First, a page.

First I was intimidated by the idea to go to Bloomington for the PDC 2008, as I imagined there would probably be no sidewalks. Instead, it was very cute. The university campus takes half the city, and so do probably the students. The buildings look a little harrypotterish with they gothic ornaments, and they have their own hotel, which is very nice. (Still each room has incredibly loud ventilation that can be turned off, but I did not manage to tell the reception to do so. My own fault.) And there is a huge shop with Indiana University shirts, sweaters, socks, underwear, plush bears, golf towels, if you need a gift for your beloved ones at home, or a uniform to disappear in the crowd.
There was one day with a number of workshops prior to the conference that you had to apply and register for in advance. To me, this was the most interesting and informing part of the whole conference. I attended a workshop run by Katja Battarbee and Andrea Botero that dealt with the issue of how to design for user co-creation. As for the whole conference, the workshop assembled a wild mixture of people with various backgrounds like computer science, anthropology, psychology and design. There were short presentations (5-10 minutes) and extended discussion about the issue raised by every presenter. This concept proved to be very successful, as it encouraged people to first argue among their table neighbours and then face the presenter with the comments and questions they had. Besides, it created a comfortable atmosphere of equality and constructive criticism.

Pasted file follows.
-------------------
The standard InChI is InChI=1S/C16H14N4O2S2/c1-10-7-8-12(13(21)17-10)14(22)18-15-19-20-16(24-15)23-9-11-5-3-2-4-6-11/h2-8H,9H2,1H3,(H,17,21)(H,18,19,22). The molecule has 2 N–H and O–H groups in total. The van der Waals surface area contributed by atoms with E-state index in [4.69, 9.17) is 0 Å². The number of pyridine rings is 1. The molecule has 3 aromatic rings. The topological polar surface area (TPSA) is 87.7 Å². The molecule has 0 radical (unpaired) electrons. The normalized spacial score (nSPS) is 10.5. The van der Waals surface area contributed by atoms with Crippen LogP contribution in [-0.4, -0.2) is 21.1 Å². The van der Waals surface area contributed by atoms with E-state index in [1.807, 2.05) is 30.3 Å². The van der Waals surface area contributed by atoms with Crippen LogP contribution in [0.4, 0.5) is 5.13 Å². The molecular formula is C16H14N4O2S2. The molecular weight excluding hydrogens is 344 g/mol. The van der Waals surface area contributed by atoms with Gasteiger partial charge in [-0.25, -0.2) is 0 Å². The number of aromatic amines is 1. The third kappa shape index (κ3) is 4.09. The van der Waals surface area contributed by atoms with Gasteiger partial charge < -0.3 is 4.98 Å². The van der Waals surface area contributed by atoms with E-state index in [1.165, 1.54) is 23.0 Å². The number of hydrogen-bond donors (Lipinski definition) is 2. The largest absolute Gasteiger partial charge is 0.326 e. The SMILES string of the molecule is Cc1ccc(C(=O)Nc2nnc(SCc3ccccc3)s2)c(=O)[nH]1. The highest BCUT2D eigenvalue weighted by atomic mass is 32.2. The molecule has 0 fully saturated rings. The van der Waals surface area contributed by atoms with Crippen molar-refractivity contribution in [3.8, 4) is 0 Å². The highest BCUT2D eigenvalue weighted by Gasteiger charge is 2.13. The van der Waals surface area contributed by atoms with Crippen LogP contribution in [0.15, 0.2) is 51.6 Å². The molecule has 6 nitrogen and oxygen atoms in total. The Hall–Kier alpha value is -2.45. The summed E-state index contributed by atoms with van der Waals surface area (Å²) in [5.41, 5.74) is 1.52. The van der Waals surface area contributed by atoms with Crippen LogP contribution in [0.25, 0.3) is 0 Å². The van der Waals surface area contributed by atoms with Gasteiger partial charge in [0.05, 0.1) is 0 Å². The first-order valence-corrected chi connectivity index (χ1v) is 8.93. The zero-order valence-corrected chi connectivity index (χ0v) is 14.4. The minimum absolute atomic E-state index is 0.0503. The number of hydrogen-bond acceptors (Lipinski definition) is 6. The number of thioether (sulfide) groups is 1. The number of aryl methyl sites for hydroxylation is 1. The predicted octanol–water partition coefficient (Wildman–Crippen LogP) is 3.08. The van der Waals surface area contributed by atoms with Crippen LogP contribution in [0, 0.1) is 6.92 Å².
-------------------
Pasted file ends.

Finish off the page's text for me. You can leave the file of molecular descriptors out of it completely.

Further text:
All in all, I was happily surprised by the PD conference and the community as such. The theme is reasonably focused while bringing together totally different people. Still there is a high awareness and somehow agreement of the problems and challenges of participatory design (even if there was no agreement on how to face them). PD practitioners seem to be very grounded and pragmatic (and pragmatist, often) because of their work practice, their serious problems (health, famine, crime etcetera) and the frequent contact with real people. And although there is a core community of PD practitioners attending the conference every time, they are also open for the newbies.
The format and amount of both long research papers and short exploratory papers was well chosen, with a good average quality. There were quite a couple of well-done and interesting presentations. The political difficulties to establish participatory design in organizations and companies was one of the dominant issues, as well as how to scale participation up for large systems. One recurring field for case studies were e-health applications like electronic patient records in hospitals.
My favourite presentation was Pelle Ehn’s critical consideration of the professional designer’s role in participatory design, drawing on Latour. And I loved Natalie Jeremijenko’s final keynote when she showed her amazing artistic participatory interventions with regard to ecological and environmental concerns.